Mitigation for MDS (“Microarchitectural Data Sampling”) Security Flaws

Mitigation for MDS (“Microarchitectural Data Sampling”) Security Flaws

Issue

In May 2019, four new microprocessor flaws, known as MDS , have been discovered. These flaws affect unpatched Nova compute nodes and instances running on Intel x86_64 CPUs. (The said MDS security flaws are also referred to as RIDL and Fallout or ZombieLoad).

Resolution

To get mitigation for the said MDS security flaws, a new CPU flag, md-clear, needs to be exposed to the Nova instances. It can be done as follows.

  1. Update the following components to the versions from your Linux distribution that have fixes for the MDS flaws, on all compute nodes with Intel x86_64 CPUs:

    • microcode_ctl

    • kernel

    • qemu-system-x86

    • libvirt

  2. When using the libvirt driver, ensure that the CPU flag md-clear is exposed to the Nova instances. It can be done so in one of the three following ways, given that Nova supports three distinct CPU modes:

    1. [libvirt]/cpu_mode = host-model

      When using host-model CPU mode, the md-clear CPU flag will be passed through to the Nova guests automatically.

      This mode is the default, when virt_type=kvm|qemu is set in /etc/nova/nova-cpu.conf on compute nodes.

    2. [libvirt]/cpu_mode = host-passthrough

      When using host-passthrough CPU mode, the md-clear CPU flag will be passed through to the Nova guests automatically.

    3. A specific custom CPU model — this can be enabled using the Nova config attributes: [libvirt]/cpu_mode = custom plus a particular named CPU model, e.g. [libvirt]/cpu_model = IvyBridge

      (The list of all valid named CPU models that are supported by your host, QEMU, and libvirt can be found by running the command virsh domcapabilities.)

      When using a custom CPU mode, you must explicitly enable the CPU flag md-clear to the Nova instances, in addition to the flags required for previous vulnerabilities, using the cpu_model_extra_flags. E.g.:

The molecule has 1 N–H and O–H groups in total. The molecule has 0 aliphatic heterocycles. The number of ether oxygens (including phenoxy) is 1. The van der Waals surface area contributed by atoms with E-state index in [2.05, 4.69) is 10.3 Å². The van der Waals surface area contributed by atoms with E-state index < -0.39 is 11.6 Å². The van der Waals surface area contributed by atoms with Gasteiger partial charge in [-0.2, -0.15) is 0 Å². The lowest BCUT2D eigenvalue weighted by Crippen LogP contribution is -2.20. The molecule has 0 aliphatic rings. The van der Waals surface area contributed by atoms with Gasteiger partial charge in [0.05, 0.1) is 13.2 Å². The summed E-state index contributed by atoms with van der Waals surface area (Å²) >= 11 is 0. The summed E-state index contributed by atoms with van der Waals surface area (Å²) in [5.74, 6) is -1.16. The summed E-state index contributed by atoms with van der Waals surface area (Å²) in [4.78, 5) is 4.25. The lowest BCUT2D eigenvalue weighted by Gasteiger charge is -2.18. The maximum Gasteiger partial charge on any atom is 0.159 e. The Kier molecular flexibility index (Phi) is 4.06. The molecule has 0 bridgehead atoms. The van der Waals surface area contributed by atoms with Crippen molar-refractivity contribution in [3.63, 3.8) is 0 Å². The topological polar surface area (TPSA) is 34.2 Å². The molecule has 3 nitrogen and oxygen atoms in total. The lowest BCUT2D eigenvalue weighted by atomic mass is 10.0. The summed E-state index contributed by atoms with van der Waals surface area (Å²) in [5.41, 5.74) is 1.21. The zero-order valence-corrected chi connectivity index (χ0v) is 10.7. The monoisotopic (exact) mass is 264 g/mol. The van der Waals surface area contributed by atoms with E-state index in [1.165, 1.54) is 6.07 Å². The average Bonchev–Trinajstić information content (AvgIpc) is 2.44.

[libvirt]
      cpu_mode = custom
      cpu_model = IvyBridge
      cpu_model_extra_flags = spec-ctrl,ssbd,md-clear
      
  3. Reboot the compute node for the fixes to take effect. (To minimize workload downtime, you may wish to live migrate all guests to another compute node first.)

Once the above steps have been taken on every vulnerable compute node in the deployment, each running guest in the cluster must be fully powered down, and cold-booted (i.e. an explicit stop followed by a start), in order to activate the new CPU model. This can be done by the guest administrators at a time of their choosing.

Validate that the fixes are in effect

After applying relevant updates, administrators can check the kernel’s “sysfs” interface to see what mitigation is in place, by running the following command (on the host):

# cat /sys/devices/system/cpu/vulnerabilities/mds
Mitigation: Clear CPU buffers; SMT vulnerable

To unpack the message “Mitigation: Clear CPU buffers; SMT vulnerable”:

  • The Mitigation: Clear CPU buffers bit means, you have the “CPU buffer clearing” mitigation enabled (which is mechanism to invoke a flush of various exploitable CPU buffers by invoking a CPU instruction called “VERW”).

  • The SMT vulnerable bit means, depending on your workload, you may still be vulnerable to SMT-related problems. You need to evaluate whether your workloads need SMT (also called “Hyper-Threading”) to be disabled or not. Refer to the guidance from your Linux distribution and processor vendor.

To see the other possible values for the sysfs file, /sys/devices/system/cpu/vulnerabilities/mds, refer to the MDS system information section in Linux kernel’s documentation for MDS.

On the host, validate that KVM is capable of exposing the md-clear flag to guests:

# virsh domcapabilities kvm | grep md-clear
    <feature policy='require' name='md-clear'/>

Also, refer to the ‘Diagnosis’ tab in this security notice document here

Performance Impact

Refer to this section titled “Performance Impact and Disabling MDS” from the security notice document here, under the ‘Resolve’ tab. (Note that although the article referred to is from Red Hat, the findings and recommendations about performance impact apply for other distributions as well.)

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